For anyone old enough to remember the 1980s, the Space Shuttle was an iconic symbol of spaceflight. For thirty years (1981-2011), this program flew 135 missions, which consisted of orbital science experiments, deploying satellites, launching interplanetary probes, participating in the Shuttle-Mir program, deploying the Hubble Space Telescope (HST), and constructing the International Space Station (ISS). There were also tragedies along the way, such as the Challenger(1986) and Columbiadisasters (2003).
But here’s an interesting and little-known fact: the actual design of the Space Shuttle could have been entirely different. Rather than the reusable Space Transportation System (STS) and expendable external tank (E.T.) and solid rocket boosters (SRB) we all remember, there was also a concept for a fully-reusable two-stage-to-orbit spaceplane (DC-3). In a lovely video by spaceflight animator Haze Gray Art (YouTube handle Hazegrayart), viewers get a chance to see what a full take-off and landing would have looked like.
A secretive mission will pass a quiet milestone at the end of this month when the U.S. Air Force’s unmanned spaceplane the X-37B surpasses 500 days in space.
Launched atop an Atlas V rocket flying in a 401 configuration from Cape Canaveral Florida after several delays on December 11th, 2012 on OTV-3, the X-37B has already surpassed its own record of 469 days in space set on OTV-2. Said milestone was crossed last month. If the current mission stays in space until April 25th of this year, it will have surpassed 500 days in space.
Two X-37Bs were built for the USAF, and the first test mission flew in 2010. NASA performed drop glide tests with an early variant of the X-37A in 2005 and 2006, and DARPA is thought to be a primary customer for the program as well.
Measuring just 8.8 metres in length, the X-37B is tiny compared to its more famous spaceplane cousin the U.S. Space Shuttle. The X-37B has a maximum weight at liftoff of 4,990 kilograms and features a payload bay 2.1 by 1.2 metres in size.
The spacecraft itself is solar powered, as it unfurls a panel — as depicted in many artists’ conceptions — once it’s in orbit. Of course, its mission profile is classified, and the X-37B could land unannounced at any time. The previous landings occurred at Vandenberg Air Force Base in California and were only announced shortly thereafter.
Not only is this the longest continuous mission for any spaceplane, but the ATV-3 is also the smallest, lightest and only the second spaceplane to land autonomously, the first being the Russian space shuttle Buran that flew one mission and landed after one orbit at the Baikonur Cosmodrome on November 15th, 1988.
The idea of a reusable spaceplane has been around since the dawn of the Space Age. The U.S. Space Shuttle program was the most high profile of these, having flown 135 missions from 1981 to 2011. But even the space shuttle launch system wasn’t fully reusable, expending its large orange external fuel tank after every mission and requiring extensive refurbishment for the solid rocket motors and orbiter after each and every flight. The Soviets abandoned Buran in 1988, and other examples of spaceplanes such as North American’s X-15 surpassed the 100 kilometre in altitude Kármán line marking the boundary to space, but were suborbital only. And this year, customers may get a chance to make similar suborbital hops into space aboard Virgin Galactic’s SpaceShipTwo spaceplane at $250,000 dollars a ticket.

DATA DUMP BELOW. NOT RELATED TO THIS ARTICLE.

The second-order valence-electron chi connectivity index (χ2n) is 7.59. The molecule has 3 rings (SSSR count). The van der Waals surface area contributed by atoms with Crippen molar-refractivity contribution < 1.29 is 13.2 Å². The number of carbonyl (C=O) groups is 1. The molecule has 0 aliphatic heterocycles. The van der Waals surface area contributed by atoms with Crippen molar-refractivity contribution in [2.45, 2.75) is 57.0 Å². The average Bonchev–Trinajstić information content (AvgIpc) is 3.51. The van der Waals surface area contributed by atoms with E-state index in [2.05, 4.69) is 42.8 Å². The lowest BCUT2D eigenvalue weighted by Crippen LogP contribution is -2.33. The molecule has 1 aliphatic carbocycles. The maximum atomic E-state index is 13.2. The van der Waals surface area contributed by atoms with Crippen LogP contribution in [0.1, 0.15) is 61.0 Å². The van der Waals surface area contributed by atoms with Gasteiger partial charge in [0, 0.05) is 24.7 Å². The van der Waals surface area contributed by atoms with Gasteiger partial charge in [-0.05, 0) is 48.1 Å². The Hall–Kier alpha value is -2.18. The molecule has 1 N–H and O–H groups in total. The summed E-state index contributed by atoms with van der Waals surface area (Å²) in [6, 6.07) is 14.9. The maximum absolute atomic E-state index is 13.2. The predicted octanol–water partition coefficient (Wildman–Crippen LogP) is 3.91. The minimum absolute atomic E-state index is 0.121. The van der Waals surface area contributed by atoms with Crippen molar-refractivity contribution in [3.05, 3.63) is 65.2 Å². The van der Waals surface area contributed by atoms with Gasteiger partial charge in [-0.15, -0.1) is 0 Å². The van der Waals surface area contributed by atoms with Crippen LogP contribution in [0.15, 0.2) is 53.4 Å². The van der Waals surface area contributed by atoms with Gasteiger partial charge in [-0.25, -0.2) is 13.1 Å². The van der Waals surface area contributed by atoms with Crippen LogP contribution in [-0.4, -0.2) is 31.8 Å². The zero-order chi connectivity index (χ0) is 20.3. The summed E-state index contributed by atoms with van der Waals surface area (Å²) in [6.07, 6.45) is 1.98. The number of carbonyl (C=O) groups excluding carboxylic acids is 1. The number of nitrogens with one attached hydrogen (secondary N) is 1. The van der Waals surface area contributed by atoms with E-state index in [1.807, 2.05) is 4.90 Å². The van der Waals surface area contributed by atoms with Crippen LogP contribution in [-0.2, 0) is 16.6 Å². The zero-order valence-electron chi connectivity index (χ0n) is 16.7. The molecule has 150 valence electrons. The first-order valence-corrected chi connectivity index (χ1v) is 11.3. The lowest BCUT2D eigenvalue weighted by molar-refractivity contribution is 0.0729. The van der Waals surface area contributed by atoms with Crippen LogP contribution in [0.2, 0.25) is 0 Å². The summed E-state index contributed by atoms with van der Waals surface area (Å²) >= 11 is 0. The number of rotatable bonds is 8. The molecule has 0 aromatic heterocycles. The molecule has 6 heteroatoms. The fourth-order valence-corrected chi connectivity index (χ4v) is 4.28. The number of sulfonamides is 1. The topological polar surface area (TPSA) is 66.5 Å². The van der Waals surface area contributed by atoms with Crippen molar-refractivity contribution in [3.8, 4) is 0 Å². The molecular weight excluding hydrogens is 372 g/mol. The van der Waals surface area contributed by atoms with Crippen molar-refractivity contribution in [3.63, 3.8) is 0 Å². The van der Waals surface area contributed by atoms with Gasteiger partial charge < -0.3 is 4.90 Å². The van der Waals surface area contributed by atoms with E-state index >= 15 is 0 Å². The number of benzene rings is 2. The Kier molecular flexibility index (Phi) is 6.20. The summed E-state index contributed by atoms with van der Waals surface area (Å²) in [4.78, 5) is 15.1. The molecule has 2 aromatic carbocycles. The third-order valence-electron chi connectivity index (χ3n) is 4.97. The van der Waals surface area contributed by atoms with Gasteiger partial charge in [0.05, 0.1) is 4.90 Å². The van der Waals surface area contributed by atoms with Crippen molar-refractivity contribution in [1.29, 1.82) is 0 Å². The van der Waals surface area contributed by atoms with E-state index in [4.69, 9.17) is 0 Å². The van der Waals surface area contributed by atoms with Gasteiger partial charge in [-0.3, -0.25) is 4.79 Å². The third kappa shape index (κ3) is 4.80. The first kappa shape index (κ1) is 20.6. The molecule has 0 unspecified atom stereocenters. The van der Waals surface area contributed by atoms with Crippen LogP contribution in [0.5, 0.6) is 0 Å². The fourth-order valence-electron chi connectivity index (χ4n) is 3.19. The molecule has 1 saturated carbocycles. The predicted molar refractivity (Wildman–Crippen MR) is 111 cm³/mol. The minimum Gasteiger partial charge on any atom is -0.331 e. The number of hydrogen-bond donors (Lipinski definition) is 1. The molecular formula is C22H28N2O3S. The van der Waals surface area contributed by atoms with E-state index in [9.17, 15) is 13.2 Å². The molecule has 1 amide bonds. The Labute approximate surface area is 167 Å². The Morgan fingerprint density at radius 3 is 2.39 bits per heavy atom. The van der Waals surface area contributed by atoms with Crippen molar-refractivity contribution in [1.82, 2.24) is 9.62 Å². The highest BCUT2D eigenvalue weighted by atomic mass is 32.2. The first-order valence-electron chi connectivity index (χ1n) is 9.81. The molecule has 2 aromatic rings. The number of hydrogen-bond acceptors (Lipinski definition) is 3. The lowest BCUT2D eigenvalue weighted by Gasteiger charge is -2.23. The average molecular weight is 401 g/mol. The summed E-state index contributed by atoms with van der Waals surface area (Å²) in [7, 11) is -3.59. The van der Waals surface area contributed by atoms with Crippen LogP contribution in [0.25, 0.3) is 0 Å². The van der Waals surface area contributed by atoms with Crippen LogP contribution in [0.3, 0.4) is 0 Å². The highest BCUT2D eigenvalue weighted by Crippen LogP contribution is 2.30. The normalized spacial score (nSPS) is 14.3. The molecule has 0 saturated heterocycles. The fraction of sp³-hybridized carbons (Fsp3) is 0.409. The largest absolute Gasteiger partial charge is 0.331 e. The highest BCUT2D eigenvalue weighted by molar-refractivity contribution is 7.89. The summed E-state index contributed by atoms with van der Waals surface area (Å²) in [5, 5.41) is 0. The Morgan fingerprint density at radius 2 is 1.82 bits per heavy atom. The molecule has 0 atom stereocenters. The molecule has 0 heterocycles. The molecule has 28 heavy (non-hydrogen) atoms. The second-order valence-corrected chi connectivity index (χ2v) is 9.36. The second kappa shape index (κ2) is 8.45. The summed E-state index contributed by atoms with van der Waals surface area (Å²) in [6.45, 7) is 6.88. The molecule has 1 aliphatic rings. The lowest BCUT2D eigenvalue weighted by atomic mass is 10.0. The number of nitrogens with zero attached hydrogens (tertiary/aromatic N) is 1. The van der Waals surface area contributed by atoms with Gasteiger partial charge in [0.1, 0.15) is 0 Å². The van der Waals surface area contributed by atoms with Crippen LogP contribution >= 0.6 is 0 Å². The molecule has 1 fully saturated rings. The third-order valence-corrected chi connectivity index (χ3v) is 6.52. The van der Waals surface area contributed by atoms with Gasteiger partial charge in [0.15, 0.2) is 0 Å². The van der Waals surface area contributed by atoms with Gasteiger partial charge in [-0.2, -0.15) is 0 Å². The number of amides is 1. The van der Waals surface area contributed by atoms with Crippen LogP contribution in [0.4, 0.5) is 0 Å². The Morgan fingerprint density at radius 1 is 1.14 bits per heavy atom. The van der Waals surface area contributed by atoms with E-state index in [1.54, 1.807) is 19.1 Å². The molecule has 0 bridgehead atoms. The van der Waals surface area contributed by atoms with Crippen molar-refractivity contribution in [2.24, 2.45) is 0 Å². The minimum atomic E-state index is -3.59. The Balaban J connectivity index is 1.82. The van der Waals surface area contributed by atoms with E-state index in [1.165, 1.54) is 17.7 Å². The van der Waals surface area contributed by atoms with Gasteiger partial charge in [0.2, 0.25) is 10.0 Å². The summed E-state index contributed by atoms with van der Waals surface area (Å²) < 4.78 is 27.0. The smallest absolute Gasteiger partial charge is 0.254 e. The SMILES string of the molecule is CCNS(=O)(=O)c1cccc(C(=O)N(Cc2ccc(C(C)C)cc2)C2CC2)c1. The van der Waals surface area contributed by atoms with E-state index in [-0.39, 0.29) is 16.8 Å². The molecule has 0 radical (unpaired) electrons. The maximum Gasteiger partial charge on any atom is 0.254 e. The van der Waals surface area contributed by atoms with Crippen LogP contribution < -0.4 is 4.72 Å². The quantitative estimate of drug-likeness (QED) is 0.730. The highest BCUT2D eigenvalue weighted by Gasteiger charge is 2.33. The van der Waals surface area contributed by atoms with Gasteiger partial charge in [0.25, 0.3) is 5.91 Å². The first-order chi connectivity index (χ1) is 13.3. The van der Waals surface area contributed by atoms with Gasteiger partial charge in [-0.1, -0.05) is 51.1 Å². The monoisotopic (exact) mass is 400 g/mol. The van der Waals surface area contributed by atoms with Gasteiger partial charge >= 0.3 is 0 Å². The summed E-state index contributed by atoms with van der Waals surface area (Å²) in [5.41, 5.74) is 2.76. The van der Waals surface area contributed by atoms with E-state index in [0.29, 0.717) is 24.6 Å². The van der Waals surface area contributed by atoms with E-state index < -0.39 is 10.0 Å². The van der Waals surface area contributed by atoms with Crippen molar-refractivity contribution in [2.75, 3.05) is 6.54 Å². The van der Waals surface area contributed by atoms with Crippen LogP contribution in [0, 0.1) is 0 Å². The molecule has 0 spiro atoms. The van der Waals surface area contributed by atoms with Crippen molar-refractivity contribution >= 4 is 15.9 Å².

But the most ambitious design for a true spaceplane was conceived in the 1960’s: Boeing’s X-20 Dyna-Soar, which was never built.
Classified satellites such as the X-37B are part of a longstanding and fascinating “secret space race” that has paralleled and shadowed the more well known space programs of various nations over the decades. These include the Corona program which ran from 1959 to 1972 and was only declassified in 1995, and satellites such as Lacrosse 5, which is notorious among satellite sleuths for the orbital “vanishing act” it sometimes pulls.
And speaking of which, you can track the X-37B from your backyard, tonight. Ground spotters first pegged its position in low Earth orbit during OTV-1 on May 22nd 2010, and the spacecraft currently sits in a 392 x 296 kilometre (nearly circular) orbit in an 43.5 degree inclination, making it visible from latitudes 55 degrees north to south. On a favorable overhead pass, the X-37B is easily visible shining at greater than magnitude +1. OTV-3’s NORAD ID designation is 39025 or 2012-071A, and although – like most classified payloads – it’s not available to the public on Space-Track, Heavens-Above does list upcoming sighting opportunities. Be sure to start watching a bit early, as the X-37B has been known to maneuver a bit in its orbit on occasion.
Of course, just what the X-37B is doing in orbit is anybody’s guess. Speculation is that it’s serving as a test bed for new technologies. Certainly, the ability to place interchangeable payloads in orbit is immediately apparent. It’s also worth noting that the X-37B makes multiple daily passes on its northward apex over North Korea and China. There’s also been speculation that the X-37B was designed to keep tabs on the Chinese space station Tiangong-1, although this can easily be refuted as they both lie in different orbits. There’s no word as to what’s to become of Tiangong-1, though China had said it was set to deorbit the station at the end of 2013, and it is still in space.
Looking ahead into the future, there has been talk about a larger crewed variant known as the X-37C, which will undoubtedly fly much shorter missions. For now, we can watch and wonder what it’s up to, as the X-37B glides silently overhead. Perhaps one day, its mission will declassified, and its tale can be told.